“Peace is not what’s written on paper. Peace is what’s happening today in this room. Peace is the food we eat. Peace is in our walk and our talk.”
The firmness and determination in the voice of the UN mission’s representative in Malakal Hazel De Wet, is met with a thunderous applause from the delegates gathered in the iron-sheet hall, where the region’s Governors and military commanders are deliberating.
When the applause dies down and the whistling of the ceiling fans signals the attentiveness of all present, Ms De Wet continues.
“I want us all here, in the next three days, to prepare a commitment to the people of the Upper Nile, that from now on we look forward to having real peace.”
After months of painstaking preparation and coordination, eight governors from across the divide as well as their deputies, their senior military commanders and government officials are in Malakal to breakdown the recently signed revitalized peace agreement and make it relevant for Upper Nile – an otherwise volatile region in northern South Sudan.
Top among discussions is the return of internally displaced persons to their places of origin - many of whom are living in the UN’s protection site in Malakal. However, the leaders are also discussing return of refugees, agricultural productivity to curb famine, freedom of movement and continued commitment to the agreement signed by their leaders.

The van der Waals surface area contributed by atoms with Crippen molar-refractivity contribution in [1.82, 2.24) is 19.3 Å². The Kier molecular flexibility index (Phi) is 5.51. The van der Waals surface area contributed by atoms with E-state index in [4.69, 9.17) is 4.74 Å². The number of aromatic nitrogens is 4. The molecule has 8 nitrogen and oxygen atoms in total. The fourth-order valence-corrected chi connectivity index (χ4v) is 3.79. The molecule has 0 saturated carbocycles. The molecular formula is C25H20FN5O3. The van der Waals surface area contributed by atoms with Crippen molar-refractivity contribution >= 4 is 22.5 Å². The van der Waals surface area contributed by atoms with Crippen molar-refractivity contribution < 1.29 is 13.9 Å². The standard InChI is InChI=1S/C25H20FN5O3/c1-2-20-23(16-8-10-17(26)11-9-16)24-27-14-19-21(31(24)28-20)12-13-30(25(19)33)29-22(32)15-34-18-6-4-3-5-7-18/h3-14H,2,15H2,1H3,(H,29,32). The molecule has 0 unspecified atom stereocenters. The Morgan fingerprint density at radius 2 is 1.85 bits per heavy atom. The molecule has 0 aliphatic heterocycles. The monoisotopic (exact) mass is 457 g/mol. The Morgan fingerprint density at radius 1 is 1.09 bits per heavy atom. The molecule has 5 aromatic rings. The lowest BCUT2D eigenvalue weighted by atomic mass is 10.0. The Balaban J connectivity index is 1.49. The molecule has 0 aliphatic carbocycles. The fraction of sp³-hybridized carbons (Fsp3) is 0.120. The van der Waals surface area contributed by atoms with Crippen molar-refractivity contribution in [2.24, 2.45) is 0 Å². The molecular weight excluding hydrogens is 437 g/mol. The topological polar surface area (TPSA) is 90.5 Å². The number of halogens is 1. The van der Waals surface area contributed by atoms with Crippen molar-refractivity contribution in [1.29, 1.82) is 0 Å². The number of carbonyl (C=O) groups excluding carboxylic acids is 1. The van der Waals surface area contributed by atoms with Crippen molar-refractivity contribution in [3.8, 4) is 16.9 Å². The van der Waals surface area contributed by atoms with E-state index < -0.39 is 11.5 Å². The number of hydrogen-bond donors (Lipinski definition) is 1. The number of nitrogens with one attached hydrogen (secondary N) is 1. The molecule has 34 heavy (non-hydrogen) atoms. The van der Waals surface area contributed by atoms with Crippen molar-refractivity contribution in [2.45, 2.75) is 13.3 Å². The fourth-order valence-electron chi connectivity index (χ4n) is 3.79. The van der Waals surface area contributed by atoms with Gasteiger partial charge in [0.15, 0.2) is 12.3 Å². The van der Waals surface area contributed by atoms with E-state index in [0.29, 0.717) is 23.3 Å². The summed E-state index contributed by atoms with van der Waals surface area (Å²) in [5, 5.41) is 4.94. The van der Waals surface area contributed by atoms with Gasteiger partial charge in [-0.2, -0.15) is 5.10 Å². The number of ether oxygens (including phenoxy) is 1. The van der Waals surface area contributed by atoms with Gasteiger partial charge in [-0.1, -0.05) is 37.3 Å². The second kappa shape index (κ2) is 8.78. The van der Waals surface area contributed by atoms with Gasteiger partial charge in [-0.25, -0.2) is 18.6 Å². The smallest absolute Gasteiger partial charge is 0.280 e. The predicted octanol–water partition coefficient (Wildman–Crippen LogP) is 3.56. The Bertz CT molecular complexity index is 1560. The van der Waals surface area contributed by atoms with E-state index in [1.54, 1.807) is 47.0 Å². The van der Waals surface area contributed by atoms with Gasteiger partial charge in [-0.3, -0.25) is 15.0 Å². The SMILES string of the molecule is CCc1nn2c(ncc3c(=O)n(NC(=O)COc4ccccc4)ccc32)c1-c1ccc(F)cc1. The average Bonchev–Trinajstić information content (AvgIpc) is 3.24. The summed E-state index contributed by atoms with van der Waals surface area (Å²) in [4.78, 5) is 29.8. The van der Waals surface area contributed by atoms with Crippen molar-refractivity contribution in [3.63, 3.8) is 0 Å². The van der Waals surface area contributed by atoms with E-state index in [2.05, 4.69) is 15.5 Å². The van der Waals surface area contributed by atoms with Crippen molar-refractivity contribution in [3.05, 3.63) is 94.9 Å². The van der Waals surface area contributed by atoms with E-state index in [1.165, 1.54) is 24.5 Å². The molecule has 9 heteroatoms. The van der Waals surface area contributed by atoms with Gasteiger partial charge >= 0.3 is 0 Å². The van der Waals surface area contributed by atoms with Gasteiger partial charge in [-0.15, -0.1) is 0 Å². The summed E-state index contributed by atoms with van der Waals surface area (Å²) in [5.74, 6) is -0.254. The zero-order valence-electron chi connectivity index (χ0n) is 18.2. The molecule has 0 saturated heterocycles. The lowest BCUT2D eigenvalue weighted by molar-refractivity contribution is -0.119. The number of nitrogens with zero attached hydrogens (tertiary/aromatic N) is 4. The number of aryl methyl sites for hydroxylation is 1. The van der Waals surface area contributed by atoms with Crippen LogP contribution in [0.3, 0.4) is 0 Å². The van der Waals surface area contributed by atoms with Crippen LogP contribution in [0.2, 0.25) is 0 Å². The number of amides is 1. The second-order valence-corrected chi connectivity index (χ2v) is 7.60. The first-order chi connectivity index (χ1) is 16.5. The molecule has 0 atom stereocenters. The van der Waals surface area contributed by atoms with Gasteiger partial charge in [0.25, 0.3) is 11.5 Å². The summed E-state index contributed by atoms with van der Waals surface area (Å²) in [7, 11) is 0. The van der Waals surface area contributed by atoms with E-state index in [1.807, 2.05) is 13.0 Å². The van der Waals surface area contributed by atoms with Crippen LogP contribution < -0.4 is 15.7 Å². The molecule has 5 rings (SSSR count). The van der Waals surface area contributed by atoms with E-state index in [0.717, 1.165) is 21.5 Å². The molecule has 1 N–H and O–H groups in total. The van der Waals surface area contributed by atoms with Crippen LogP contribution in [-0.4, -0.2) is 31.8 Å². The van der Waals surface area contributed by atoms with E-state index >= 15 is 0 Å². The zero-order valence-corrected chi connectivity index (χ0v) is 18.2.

In a nutshell, the leaders are asking “Why don’t we all just get along?”
National Pre-Transitional Committee chair Peter Mayongdit identified Upper Nile as a unique region and applauded the gathering of its leaders.
“I do feel that this peace agreement has greatly favored all of you and the situation in Upper Nile and I’m very proud to be here today to see it translated into a tangible agreement by all the representatives of the various states in this region.”
The host area’s governor James Torr Munybuny reminded those present that the forum was meant for confidence and trust building.
‘We are the guardians of peace in our regions. We have to open up roads to enable our people to move freely and go back to their places of origin. We have to create a conducive environment for them to live where they want to live.”
The UN mission has continued to support key players in the peace process in the execution of their duties, contributing positively towards its drive to build durable peace in the country.
12 delegates representing each of the 8 administrative areas in the Upper Nile region are attending the 3-day conference which, though supported by UNMISS, is facilitated by the Joint Monitoring and Evaluation Committee (JMEC), the National Pre-Transitional Committee (NPTC), the Joint Military Ceasefire Commission (JMCC) and the Ceasefire and Transitional Security Arrangements Monitoring Mechanism (CTSAMM)